Unearthing the Potential of Dirt

With World Soil Day being held earlier this month now is a great time to talk about soil health in our region.

The soils of the NAR are derived mainly from ancient sedimentary and crystalline rocks which have been subjected to extensive weathering over geological time periods. The outcome of this is that deep sandy soils are dominant in the NAR. These soils have deeply weathered profiles that are inherently low in nutrients.

According to the Department of Agriculture and Food’s Report Card On Sustainable Natural Resources Use In Agriculture (2013), the condition of soil acidity and water repellency – an important factor in wind erosion – are trending towards a poorer condition with the drying and warming climate in many parts of the region contributing to an increased risk of reducing soil organic carbon levels.

In addition, the loss of native vegetation and biodiversity threatens the health of both ecological landscapes and productive systems – so any trees, shrubs and grasses that we can get back into the landscape is a big win for farmers and local communities alike.

Farmers in the Northern Agricultural Region have always been resilient and innovative in the way that they approach these issues and NACC looks forward to collaborating with them again over the next five years to continue the efforts to improve the condition of our soils and native vegetation.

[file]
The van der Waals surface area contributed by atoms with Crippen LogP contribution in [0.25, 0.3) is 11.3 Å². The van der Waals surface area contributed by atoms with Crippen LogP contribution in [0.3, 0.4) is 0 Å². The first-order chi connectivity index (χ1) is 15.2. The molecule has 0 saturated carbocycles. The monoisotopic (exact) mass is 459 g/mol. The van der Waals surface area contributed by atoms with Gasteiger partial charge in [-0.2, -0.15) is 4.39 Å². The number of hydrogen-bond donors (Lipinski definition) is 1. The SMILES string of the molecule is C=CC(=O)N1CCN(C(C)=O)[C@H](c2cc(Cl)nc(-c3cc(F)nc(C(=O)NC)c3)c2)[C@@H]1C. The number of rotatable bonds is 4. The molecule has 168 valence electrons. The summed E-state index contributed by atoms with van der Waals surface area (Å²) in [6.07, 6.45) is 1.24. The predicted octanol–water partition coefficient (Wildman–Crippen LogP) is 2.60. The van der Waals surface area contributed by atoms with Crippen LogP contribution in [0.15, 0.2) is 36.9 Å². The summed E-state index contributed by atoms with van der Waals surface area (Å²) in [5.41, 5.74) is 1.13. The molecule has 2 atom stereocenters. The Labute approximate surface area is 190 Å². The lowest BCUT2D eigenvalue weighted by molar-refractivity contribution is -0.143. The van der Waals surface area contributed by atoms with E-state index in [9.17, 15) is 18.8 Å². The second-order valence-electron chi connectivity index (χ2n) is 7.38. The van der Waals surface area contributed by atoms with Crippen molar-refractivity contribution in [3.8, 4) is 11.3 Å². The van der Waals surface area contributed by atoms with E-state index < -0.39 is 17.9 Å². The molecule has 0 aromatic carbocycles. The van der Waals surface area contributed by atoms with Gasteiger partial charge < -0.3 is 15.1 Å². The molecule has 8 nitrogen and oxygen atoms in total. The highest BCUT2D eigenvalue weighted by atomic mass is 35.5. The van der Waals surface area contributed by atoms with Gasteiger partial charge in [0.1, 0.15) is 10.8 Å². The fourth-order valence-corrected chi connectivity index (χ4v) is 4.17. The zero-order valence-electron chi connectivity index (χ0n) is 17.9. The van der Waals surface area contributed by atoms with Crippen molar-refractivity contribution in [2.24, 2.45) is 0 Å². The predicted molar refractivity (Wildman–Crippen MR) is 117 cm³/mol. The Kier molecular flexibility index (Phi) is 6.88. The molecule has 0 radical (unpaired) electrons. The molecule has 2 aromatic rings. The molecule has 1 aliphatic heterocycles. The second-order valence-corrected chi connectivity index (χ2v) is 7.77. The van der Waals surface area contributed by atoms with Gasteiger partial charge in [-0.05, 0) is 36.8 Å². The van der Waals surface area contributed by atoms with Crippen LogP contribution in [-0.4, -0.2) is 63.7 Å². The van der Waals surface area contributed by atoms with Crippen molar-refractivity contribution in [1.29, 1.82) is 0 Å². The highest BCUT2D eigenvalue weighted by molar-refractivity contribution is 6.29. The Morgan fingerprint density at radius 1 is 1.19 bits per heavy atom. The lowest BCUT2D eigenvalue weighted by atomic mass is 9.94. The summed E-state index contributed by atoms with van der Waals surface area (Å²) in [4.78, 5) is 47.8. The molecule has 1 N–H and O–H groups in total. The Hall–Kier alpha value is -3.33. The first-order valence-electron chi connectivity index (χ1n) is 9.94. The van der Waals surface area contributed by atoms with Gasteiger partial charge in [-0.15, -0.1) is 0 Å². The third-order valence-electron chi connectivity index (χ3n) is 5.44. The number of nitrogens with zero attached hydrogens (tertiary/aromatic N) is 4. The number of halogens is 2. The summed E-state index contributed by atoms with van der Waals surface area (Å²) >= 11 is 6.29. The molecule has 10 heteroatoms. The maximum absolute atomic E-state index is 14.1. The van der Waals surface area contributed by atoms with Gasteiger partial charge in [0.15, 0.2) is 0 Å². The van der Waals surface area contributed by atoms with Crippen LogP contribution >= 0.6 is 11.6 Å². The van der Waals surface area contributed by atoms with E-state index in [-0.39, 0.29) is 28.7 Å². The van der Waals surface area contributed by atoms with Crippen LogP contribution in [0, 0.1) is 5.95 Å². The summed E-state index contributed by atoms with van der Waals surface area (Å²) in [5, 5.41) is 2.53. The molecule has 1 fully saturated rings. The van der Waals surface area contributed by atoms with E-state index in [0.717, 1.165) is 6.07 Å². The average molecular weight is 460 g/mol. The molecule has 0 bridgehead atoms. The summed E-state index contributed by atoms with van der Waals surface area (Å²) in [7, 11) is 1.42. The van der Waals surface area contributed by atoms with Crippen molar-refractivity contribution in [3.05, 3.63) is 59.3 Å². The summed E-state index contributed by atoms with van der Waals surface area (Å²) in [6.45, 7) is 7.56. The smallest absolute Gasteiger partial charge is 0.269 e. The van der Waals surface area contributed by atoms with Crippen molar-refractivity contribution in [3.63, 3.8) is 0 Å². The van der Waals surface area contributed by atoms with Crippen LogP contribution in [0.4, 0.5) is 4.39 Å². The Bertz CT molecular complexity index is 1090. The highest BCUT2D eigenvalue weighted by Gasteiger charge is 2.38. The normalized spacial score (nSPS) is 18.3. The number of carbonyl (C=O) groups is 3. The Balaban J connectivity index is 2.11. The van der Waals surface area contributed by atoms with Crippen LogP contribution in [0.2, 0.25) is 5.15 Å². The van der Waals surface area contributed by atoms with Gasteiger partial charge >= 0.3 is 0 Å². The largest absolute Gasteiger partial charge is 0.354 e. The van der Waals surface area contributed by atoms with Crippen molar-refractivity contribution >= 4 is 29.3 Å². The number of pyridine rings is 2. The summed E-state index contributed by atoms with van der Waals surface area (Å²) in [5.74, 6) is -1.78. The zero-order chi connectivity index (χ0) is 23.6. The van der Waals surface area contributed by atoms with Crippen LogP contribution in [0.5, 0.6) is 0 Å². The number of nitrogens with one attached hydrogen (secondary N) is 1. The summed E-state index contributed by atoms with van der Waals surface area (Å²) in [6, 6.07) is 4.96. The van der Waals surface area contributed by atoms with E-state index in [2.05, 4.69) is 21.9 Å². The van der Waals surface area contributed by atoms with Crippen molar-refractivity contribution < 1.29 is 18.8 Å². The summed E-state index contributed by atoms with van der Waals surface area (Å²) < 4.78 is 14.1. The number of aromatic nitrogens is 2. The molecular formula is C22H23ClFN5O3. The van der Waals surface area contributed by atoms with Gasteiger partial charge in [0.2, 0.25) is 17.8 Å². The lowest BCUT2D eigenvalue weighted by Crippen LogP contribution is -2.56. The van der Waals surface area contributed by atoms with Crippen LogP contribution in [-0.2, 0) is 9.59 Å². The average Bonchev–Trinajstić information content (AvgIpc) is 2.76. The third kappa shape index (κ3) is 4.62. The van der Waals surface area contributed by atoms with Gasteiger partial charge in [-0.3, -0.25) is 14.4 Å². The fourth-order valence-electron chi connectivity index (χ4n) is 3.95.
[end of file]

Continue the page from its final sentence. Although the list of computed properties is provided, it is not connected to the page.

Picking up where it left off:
If you want any more information please contact NACC’s Sustainable Agriculture Projects Manager Callum Love on (E) [email protected] or (P) 0438 989 500.

 

NACC’s Supporting Smarter Farms project supported by the Australians Government’s Regional Landcare Partnerships initiative of the National Landcare Program.

In case you missed it 5 December was World Soil Day - an initiative of the International Union of Soil Sciences, and Food and Agriculture Organization of the United Nations. It aims to raise global awareness and celebrate the importance of soil as a critical component of the natural system, and as a vital contributor to human wellbeing.

This year’s theme was ‘Be the Solution to Soil Pollution’ - with 95 per cent of our food coming from soil, and one third of our global soils already degraded - it is now more important than ever that we start to put changes in place to stop soil pollution, acknowledge the importance of healthy soil, advocate for the sustainable management of our soil resources and be the solution to soil pollution. Find out what you can do to help protect our soil – here http://www.fao.org/world-soil-day/about-wsd/en/

 

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